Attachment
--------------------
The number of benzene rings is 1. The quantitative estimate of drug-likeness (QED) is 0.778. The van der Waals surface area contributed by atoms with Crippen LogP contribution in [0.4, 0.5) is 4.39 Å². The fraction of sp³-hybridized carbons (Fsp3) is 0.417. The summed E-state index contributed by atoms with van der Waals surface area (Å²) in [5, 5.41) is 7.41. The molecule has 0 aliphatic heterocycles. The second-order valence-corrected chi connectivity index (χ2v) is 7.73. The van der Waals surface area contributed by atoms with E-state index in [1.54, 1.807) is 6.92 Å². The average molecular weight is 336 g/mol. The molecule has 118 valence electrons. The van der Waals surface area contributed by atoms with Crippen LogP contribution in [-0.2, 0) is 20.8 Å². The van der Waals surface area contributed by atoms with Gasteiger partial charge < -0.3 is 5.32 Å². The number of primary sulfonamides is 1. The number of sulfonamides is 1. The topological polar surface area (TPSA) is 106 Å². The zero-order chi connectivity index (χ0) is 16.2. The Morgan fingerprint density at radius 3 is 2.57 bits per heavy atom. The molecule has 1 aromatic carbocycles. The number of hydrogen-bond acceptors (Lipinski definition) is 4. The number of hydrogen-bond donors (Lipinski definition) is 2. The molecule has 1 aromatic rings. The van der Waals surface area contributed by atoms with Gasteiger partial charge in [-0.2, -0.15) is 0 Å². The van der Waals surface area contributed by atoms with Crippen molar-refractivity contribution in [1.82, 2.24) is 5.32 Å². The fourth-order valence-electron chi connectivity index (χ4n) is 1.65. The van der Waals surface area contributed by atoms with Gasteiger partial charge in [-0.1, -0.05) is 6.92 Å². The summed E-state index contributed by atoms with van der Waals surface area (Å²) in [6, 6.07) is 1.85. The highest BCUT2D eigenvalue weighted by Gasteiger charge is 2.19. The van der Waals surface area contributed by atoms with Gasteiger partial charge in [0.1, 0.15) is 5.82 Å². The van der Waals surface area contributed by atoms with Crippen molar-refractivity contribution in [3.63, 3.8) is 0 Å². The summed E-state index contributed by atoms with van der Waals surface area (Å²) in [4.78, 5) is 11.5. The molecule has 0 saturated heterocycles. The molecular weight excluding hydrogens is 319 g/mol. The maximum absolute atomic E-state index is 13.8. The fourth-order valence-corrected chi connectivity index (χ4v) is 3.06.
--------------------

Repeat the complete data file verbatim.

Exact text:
The number of benzene rings is 1. The quantitative estimate of drug-likeness (QED) is 0.778. The van der Waals surface area contributed by atoms with Crippen LogP contribution in [0.4, 0.5) is 4.39 Å². The fraction of sp³-hybridized carbons (Fsp3) is 0.417. The summed E-state index contributed by atoms with van der Waals surface area (Å²) in [5, 5.41) is 7.41. The molecule has 0 aliphatic heterocycles. The second-order valence-corrected chi connectivity index (χ2v) is 7.73. The van der Waals surface area contributed by atoms with E-state index in [1.54, 1.807) is 6.92 Å². The average molecular weight is 336 g/mol. The molecule has 118 valence electrons. The van der Waals surface area contributed by atoms with Crippen LogP contribution in [-0.2, 0) is 20.8 Å². The van der Waals surface area contributed by atoms with Gasteiger partial charge < -0.3 is 5.32 Å². The number of primary sulfonamides is 1. The number of sulfonamides is 1. The topological polar surface area (TPSA) is 106 Å². The zero-order chi connectivity index (χ0) is 16.2. The Morgan fingerprint density at radius 3 is 2.57 bits per heavy atom. The molecule has 1 aromatic carbocycles. The number of hydrogen-bond acceptors (Lipinski definition) is 4. The number of hydrogen-bond donors (Lipinski definition) is 2. The molecule has 1 aromatic rings. The van der Waals surface area contributed by atoms with Gasteiger partial charge in [-0.2, -0.15) is 0 Å². The van der Waals surface area contributed by atoms with Crippen molar-refractivity contribution in [1.82, 2.24) is 5.32 Å². The fourth-order valence-electron chi connectivity index (χ4n) is 1.65. The van der Waals surface area contributed by atoms with Gasteiger partial charge in [-0.1, -0.05) is 6.92 Å². The summed E-state index contributed by atoms with van der Waals surface area (Å²) in [6, 6.07) is 1.85. The highest BCUT2D eigenvalue weighted by Gasteiger charge is 2.19. The van der Waals surface area contributed by atoms with Gasteiger partial charge in [0.1, 0.15) is 5.82 Å². The van der Waals surface area contributed by atoms with Crippen molar-refractivity contribution in [3.63, 3.8) is 0 Å². The summed E-state index contributed by atoms with van der Waals surface area (Å²) in [4.78, 5) is 11.5. The molecule has 0 saturated heterocycles. The molecular weight excluding hydrogens is 319 g/mol. The maximum absolute atomic E-state index is 13.8. The fourth-order valence-corrected chi connectivity index (χ4v) is 3.06.